Avoid Running Injuries This Spring

girl runningAs the weather turns warmer and you start to move your workouts to the trails instead of the gym, you will need to be mindful of injuries. Your body has adjusted to the smooth tread and now leaping over rocks and pounding the asphalt can take a while for your legs to adjust. Here are a few common injuries and how best to avoid them:

Lower Back Pain:
Especially if you wear a water belt, you may feel inflammation in your lower back after a long run. It also depends on your posture. If you hunch, you are also susceptible to pain.

How to fix:
First and foremost, inflammation relievers, such as over-the-counter medication, can help, as can padding the area with ice. Physical therapists at The Joint, in Rancho Bernardo, Calif., part of a nationwide franchise of chiropractors, suggest icing the back 20 minutes on and 20 minutes off for a couple of days.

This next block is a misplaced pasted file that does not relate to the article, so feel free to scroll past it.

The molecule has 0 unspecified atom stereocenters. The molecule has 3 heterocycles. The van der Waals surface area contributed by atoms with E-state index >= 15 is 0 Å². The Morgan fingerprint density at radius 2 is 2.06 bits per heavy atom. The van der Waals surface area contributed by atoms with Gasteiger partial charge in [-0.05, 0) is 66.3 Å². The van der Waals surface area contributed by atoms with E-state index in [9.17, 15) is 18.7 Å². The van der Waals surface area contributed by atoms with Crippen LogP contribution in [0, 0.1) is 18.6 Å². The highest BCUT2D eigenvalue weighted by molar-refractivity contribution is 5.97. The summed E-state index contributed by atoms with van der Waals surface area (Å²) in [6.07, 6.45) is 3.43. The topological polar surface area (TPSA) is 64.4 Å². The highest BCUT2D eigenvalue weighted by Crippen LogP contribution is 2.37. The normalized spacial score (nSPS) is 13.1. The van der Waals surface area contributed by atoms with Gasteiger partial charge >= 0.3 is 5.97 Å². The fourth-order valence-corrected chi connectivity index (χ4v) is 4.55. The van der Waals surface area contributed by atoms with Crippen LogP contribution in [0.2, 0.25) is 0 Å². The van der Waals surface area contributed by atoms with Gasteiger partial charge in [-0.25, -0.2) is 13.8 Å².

Pulling your hamstrings:
Once you start to add hill training, which often happens with you hit the trails in the spring, it is common to pull a few muscles along the way.

How to fix:
Lay off running until you feel better, otherwise you risk further injury. You should strengthen these muscles with high repetitions of weights to build endurance once the pain subsides. You can also add the dead lift into your weight lifting repertoire. Focus on a neutral spine and not how heavy the weight. Remember, you are just trying to build strength for running, not to show off to your gym buddies.

When the weather begins to finally get better, it’s hard to harness your desire to keep running. When you run six or seven days a week, however, it can cause fatigue.

How to fix:
Switch to light lifting or go for a bike ride. Cross training will actually help the running.